Their goal was to control every aspect of society. Absolute monarchs believed in divine right, the idea that God created the monarchy and that the monarch acted as God's representative on earth. An absolute monarch answered only to God, not to his or her subjects.

When did absolute monarchy end in Europe? ›

Republicanism became more prevalent in the Early Modern period, but monarchy remained predominant in Europe during the 19th century. Since the end of World War I, however, most European monarchies have been abolished.

What statement best describes absolute monarchies in Europe? ›

Absolute rulers have no checks on their power.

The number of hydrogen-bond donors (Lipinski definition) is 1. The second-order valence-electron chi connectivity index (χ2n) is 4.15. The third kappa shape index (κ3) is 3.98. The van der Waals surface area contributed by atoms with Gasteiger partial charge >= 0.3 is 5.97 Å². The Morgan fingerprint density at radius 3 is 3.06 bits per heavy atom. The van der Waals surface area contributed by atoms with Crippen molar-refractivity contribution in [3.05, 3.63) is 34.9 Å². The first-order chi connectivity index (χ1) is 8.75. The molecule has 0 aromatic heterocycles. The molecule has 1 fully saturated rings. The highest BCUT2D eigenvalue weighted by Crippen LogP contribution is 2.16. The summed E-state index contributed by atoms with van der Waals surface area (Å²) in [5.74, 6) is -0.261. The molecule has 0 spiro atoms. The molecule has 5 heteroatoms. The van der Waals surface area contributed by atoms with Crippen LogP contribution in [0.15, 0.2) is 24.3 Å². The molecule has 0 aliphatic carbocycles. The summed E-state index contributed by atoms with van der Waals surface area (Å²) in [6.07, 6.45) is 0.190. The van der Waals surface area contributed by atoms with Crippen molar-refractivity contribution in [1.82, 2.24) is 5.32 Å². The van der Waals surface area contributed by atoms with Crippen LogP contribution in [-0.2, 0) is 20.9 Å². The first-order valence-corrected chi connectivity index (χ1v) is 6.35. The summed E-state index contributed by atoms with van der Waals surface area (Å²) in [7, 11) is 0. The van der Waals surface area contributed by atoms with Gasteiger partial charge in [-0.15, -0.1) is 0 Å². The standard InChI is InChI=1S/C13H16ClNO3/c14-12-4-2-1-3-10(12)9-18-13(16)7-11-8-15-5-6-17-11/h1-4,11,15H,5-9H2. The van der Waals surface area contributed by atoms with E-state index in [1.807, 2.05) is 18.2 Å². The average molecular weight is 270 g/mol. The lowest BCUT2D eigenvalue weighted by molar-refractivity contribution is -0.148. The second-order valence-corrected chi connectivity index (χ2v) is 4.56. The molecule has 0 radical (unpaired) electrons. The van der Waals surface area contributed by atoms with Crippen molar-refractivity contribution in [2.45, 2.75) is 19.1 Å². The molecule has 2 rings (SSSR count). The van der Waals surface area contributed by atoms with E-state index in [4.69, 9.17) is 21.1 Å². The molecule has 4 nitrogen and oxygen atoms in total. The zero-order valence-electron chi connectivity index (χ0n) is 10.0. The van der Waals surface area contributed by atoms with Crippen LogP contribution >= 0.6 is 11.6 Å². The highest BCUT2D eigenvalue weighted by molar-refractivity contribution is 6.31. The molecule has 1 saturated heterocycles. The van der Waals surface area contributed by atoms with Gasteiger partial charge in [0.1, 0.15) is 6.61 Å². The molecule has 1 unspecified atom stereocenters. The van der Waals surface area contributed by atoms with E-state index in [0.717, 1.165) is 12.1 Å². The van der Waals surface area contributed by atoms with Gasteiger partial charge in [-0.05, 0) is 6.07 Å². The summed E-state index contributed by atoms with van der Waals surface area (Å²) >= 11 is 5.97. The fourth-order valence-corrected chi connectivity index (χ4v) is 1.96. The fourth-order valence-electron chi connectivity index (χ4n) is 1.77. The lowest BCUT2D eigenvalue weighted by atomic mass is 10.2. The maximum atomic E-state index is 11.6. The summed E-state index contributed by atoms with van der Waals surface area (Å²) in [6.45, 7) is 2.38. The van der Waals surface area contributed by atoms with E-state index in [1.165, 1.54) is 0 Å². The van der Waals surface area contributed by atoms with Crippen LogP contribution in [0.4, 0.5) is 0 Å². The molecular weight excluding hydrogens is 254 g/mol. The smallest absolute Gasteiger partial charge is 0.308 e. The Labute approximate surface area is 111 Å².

Who has the power in an absolute monarchy? ›

Absolute Monarchy was a Government with a sovereign leader who came into power by marriage or offspring; they had complete control with no limitations from constitution or law. They were considered the head of state and head of Government.

How do the ideas of the Enlightenment differ from the system of absolute monarchy? ›

For absolutism, the monarch had more or absolute powers which were unlimited by right. The powers were also not subject to any legislation. Enlightenment, on the other hand, was based around the idea of using reason and experience instead of superstition, religion, and tradition.

Why was the Enlightenment a threat to European kings and queens? ›

People were beginning to doubt the existence of a God who could predestine human beings to eternal damnation and empower a tyrant for a king.